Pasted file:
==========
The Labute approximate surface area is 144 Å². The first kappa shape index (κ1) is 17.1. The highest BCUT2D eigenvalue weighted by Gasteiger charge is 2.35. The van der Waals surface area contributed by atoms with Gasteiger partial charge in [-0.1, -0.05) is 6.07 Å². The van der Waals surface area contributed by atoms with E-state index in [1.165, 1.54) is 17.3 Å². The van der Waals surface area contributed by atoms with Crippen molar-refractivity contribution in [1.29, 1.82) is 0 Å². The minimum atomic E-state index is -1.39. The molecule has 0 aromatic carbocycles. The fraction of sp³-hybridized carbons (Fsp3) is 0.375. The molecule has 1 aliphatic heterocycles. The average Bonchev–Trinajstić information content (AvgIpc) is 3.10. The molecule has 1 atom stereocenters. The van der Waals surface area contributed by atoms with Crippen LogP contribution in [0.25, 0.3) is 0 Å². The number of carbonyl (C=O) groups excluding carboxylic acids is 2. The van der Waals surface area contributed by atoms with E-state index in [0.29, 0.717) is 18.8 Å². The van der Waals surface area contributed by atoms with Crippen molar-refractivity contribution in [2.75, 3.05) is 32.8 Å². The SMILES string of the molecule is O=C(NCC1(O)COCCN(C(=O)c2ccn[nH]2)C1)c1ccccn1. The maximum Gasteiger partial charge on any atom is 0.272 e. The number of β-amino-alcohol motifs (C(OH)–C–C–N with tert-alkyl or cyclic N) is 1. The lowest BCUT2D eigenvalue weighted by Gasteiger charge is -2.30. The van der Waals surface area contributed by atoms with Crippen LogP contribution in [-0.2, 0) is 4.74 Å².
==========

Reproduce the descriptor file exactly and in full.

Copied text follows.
The Labute approximate surface area is 144 Å². The first kappa shape index (κ1) is 17.1. The highest BCUT2D eigenvalue weighted by Gasteiger charge is 2.35. The van der Waals surface area contributed by atoms with Gasteiger partial charge in [-0.1, -0.05) is 6.07 Å². The van der Waals surface area contributed by atoms with E-state index in [1.165, 1.54) is 17.3 Å². The van der Waals surface area contributed by atoms with Crippen molar-refractivity contribution in [1.29, 1.82) is 0 Å². The minimum atomic E-state index is -1.39. The molecule has 0 aromatic carbocycles. The fraction of sp³-hybridized carbons (Fsp3) is 0.375. The molecule has 1 aliphatic heterocycles. The average Bonchev–Trinajstić information content (AvgIpc) is 3.10. The molecule has 1 atom stereocenters. The van der Waals surface area contributed by atoms with Crippen LogP contribution in [0.25, 0.3) is 0 Å². The number of carbonyl (C=O) groups excluding carboxylic acids is 2. The van der Waals surface area contributed by atoms with E-state index in [0.29, 0.717) is 18.8 Å². The van der Waals surface area contributed by atoms with Crippen molar-refractivity contribution in [2.75, 3.05) is 32.8 Å². The SMILES string of the molecule is O=C(NCC1(O)COCCN(C(=O)c2ccn[nH]2)C1)c1ccccn1. The maximum Gasteiger partial charge on any atom is 0.272 e. The number of β-amino-alcohol motifs (C(OH)–C–C–N with tert-alkyl or cyclic N) is 1. The lowest BCUT2D eigenvalue weighted by Gasteiger charge is -2.30. The van der Waals surface area contributed by atoms with Crippen LogP contribution in [-0.2, 0) is 4.74 Å².